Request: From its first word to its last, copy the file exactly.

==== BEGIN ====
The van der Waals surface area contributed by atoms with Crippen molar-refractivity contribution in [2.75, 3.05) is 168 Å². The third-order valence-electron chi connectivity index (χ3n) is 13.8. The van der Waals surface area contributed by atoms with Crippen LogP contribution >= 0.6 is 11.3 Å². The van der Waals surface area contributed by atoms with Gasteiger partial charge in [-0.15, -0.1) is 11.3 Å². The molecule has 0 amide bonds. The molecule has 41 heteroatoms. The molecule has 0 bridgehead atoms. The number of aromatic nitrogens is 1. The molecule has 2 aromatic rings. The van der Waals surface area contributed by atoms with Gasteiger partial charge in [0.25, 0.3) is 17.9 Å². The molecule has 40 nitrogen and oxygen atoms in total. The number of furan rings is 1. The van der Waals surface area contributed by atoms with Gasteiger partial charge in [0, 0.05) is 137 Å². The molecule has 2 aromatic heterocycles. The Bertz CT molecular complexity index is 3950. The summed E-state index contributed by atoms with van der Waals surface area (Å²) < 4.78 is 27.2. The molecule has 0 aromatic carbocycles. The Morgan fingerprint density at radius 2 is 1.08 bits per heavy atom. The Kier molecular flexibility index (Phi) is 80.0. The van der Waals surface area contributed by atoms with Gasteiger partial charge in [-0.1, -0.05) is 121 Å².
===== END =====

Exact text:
The van der Waals surface area contributed by atoms with Crippen molar-refractivity contribution in [2.75, 3.05) is 168 Å². The third-order valence-electron chi connectivity index (χ3n) is 13.8. The van der Waals surface area contributed by atoms with Crippen LogP contribution >= 0.6 is 11.3 Å². The van der Waals surface area contributed by atoms with Gasteiger partial charge in [-0.15, -0.1) is 11.3 Å². The molecule has 0 amide bonds. The molecule has 41 heteroatoms. The molecule has 0 bridgehead atoms. The number of aromatic nitrogens is 1. The molecule has 2 aromatic rings. The van der Waals surface area contributed by atoms with Gasteiger partial charge in [0.25, 0.3) is 17.9 Å². The molecule has 40 nitrogen and oxygen atoms in total. The number of furan rings is 1. The van der Waals surface area contributed by atoms with Gasteiger partial charge in [0, 0.05) is 137 Å². The molecule has 2 aromatic heterocycles. The Bertz CT molecular complexity index is 3950. The summed E-state index contributed by atoms with van der Waals surface area (Å²) < 4.78 is 27.2. The molecule has 0 aromatic carbocycles. The Morgan fingerprint density at radius 2 is 1.08 bits per heavy atom. The Kier molecular flexibility index (Phi) is 80.0. The van der Waals surface area contributed by atoms with Gasteiger partial charge in [-0.1, -0.05) is 121 Å².